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Re: Percentage Based Extract Method
« Reply #5 on: October 14, 2015, 03:48:39 PM »
The vast majority of the flaws I encounter when judging are fermentation related.

Yes, almost all of the less than stellar beer that I have judged can be summed up as poor yeast management (includes the entire life cycle) and/or poor sanitation.  Master those two subprocesses, and brewing consistently decent beer is a relatively easy task.  Some beers will be better than others, but there will be far fewer true stinkers.  In my humble opinion, far too many beginning and intermediate brewers place emphasis on recipe design.  Brewing is not cooking.  Brewing is mostly controlled spoilage.  Some of the best beers in the world are almost trivial from a recipe point of view.

Offline pete b

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Re: Percentage Based Extract Method
« Reply #6 on: October 14, 2015, 03:50:25 PM »
Have you considered going to BIAB?  Your batch size is so small that BIAB should not be much more work than extract.
I'm not knocking extract brewing, and it sounds like you are doing it especially well, but I BIAB when I don't have time for a batch sparge brew day, which is more often than not because of time constraints. I can get home at 5:30 and have wort in the fermenter (2.5-3 gallon) and be cleaned up by 9:00 and eat supper during the mash or boil.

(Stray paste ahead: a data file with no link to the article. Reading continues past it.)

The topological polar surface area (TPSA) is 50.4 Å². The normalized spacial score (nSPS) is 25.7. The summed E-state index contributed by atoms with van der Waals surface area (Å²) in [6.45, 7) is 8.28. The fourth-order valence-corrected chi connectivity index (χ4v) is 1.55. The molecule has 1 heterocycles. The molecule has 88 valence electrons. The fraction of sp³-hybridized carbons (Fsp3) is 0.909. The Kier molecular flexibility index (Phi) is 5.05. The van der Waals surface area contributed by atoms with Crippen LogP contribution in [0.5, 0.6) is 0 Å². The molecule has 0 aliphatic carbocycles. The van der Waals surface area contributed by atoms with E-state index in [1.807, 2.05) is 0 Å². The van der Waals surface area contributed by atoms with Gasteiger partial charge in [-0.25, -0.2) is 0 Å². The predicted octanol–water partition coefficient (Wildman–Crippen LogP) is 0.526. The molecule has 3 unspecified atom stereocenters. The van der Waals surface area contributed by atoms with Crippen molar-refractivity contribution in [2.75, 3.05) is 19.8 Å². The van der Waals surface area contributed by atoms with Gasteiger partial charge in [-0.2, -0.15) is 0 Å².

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RPIScotty

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Re: Percentage Based Extract Method
« Reply #7 on: October 14, 2015, 03:52:53 PM »
Have you considered going to BIAB?  Your batch size is so small that BIAB should not be much more work than extract.
I'm not knocking extract brewing, and it sounds like you are doing it especially well, but I BIAB when I don't have time for a batch sparge brew day, which is more often than not because of time constraints. I can get home at 5:30 and have wort in the fermenter (2.5-3 gallon) and be cleaned up by 9:00 and eat supper during the mash or boil.

I've been AG brewing. I'm switching back to my old method when the baby comes and for the foreseeable future until things equalize.

I can have a batch in the fermentor in ~1 hour with this method.

Offline pete b

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Re: Percentage Based Extract Method
« Reply #8 on: October 14, 2015, 04:02:09 PM »
The vast majority of the flaws I encounter when judging are fermentation related.

  Brewing is not cooking.

Excellent point. I had decades of professional cooking experience when I began home brewing. I expected that to make for a very short learning curve but, except for being comfortable working with boiling pots etc. it really didn't. Only now that I'm competent with the process am I starting to use my cooking talents, like being able to match flavors and predict how an ingredient will taste in the final product.
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Offline pete b